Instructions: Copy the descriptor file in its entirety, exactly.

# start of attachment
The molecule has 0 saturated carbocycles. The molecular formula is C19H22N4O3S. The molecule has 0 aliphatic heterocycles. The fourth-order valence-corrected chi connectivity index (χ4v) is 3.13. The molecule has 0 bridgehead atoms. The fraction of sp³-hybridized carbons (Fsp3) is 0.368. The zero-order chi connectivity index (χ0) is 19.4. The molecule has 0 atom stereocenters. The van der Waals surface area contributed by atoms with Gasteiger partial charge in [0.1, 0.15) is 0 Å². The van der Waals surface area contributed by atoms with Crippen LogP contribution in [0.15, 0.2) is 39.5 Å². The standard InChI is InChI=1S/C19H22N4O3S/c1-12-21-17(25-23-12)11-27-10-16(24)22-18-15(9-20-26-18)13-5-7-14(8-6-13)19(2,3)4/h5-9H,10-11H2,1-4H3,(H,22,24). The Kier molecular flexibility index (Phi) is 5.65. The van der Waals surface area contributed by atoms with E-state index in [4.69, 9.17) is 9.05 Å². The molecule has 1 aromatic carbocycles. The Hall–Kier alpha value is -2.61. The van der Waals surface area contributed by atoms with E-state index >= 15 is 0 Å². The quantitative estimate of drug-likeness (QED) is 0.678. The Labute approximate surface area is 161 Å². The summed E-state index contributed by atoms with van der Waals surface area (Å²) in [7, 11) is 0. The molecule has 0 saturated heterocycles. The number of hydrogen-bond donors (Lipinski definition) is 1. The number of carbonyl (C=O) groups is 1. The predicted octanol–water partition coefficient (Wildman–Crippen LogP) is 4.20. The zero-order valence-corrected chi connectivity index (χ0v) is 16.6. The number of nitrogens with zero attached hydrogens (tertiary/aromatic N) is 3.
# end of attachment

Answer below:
The molecule has 0 saturated carbocycles. The molecular formula is C19H22N4O3S. The molecule has 0 aliphatic heterocycles. The fourth-order valence-corrected chi connectivity index (χ4v) is 3.13. The molecule has 0 bridgehead atoms. The fraction of sp³-hybridized carbons (Fsp3) is 0.368. The zero-order chi connectivity index (χ0) is 19.4. The molecule has 0 atom stereocenters. The van der Waals surface area contributed by atoms with Gasteiger partial charge in [0.1, 0.15) is 0 Å². The van der Waals surface area contributed by atoms with Crippen LogP contribution in [0.15, 0.2) is 39.5 Å². The standard InChI is InChI=1S/C19H22N4O3S/c1-12-21-17(25-23-12)11-27-10-16(24)22-18-15(9-20-26-18)13-5-7-14(8-6-13)19(2,3)4/h5-9H,10-11H2,1-4H3,(H,22,24). The Kier molecular flexibility index (Phi) is 5.65. The van der Waals surface area contributed by atoms with E-state index in [4.69, 9.17) is 9.05 Å². The molecule has 1 aromatic carbocycles. The Hall–Kier alpha value is -2.61. The van der Waals surface area contributed by atoms with E-state index >= 15 is 0 Å². The quantitative estimate of drug-likeness (QED) is 0.678. The Labute approximate surface area is 161 Å². The summed E-state index contributed by atoms with van der Waals surface area (Å²) in [7, 11) is 0. The molecule has 0 saturated heterocycles. The number of hydrogen-bond donors (Lipinski definition) is 1. The number of carbonyl (C=O) groups is 1. The predicted octanol–water partition coefficient (Wildman–Crippen LogP) is 4.20. The zero-order valence-corrected chi connectivity index (χ0v) is 16.6. The number of nitrogens with zero attached hydrogens (tertiary/aromatic N) is 3.